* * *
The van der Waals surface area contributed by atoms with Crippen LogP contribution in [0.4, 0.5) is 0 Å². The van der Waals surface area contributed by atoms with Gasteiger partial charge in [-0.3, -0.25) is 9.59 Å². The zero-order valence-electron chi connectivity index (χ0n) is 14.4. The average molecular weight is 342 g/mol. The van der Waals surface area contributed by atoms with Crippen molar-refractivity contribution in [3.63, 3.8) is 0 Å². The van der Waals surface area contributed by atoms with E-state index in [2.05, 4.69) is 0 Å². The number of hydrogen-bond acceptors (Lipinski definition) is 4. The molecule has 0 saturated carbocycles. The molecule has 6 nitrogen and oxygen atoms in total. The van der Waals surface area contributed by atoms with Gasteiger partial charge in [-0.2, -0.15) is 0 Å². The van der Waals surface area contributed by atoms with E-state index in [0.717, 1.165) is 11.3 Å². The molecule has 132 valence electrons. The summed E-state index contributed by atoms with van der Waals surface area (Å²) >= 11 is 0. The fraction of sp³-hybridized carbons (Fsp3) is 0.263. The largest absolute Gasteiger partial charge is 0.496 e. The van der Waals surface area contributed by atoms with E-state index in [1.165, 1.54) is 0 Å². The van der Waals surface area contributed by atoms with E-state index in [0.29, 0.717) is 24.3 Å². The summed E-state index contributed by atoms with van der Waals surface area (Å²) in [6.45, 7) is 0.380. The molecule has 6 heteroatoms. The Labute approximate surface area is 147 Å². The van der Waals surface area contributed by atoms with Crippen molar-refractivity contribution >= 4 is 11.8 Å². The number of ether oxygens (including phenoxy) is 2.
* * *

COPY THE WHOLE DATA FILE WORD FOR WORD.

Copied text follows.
The van der Waals surface area contributed by atoms with Crippen LogP contribution in [0.4, 0.5) is 0 Å². The van der Waals surface area contributed by atoms with Gasteiger partial charge in [-0.3, -0.25) is 9.59 Å². The zero-order valence-electron chi connectivity index (χ0n) is 14.4. The average molecular weight is 342 g/mol. The van der Waals surface area contributed by atoms with Crippen molar-refractivity contribution in [3.63, 3.8) is 0 Å². The van der Waals surface area contributed by atoms with E-state index in [2.05, 4.69) is 0 Å². The number of hydrogen-bond acceptors (Lipinski definition) is 4. The molecule has 0 saturated carbocycles. The molecule has 6 nitrogen and oxygen atoms in total. The van der Waals surface area contributed by atoms with Gasteiger partial charge in [-0.2, -0.15) is 0 Å². The van der Waals surface area contributed by atoms with E-state index in [0.717, 1.165) is 11.3 Å². The molecule has 132 valence electrons. The summed E-state index contributed by atoms with van der Waals surface area (Å²) >= 11 is 0. The fraction of sp³-hybridized carbons (Fsp3) is 0.263. The largest absolute Gasteiger partial charge is 0.496 e. The van der Waals surface area contributed by atoms with E-state index in [1.165, 1.54) is 0 Å². The van der Waals surface area contributed by atoms with E-state index in [0.29, 0.717) is 24.3 Å². The summed E-state index contributed by atoms with van der Waals surface area (Å²) in [6.45, 7) is 0.380. The molecule has 6 heteroatoms. The Labute approximate surface area is 147 Å². The van der Waals surface area contributed by atoms with Crippen molar-refractivity contribution >= 4 is 11.8 Å². The number of ether oxygens (including phenoxy) is 2.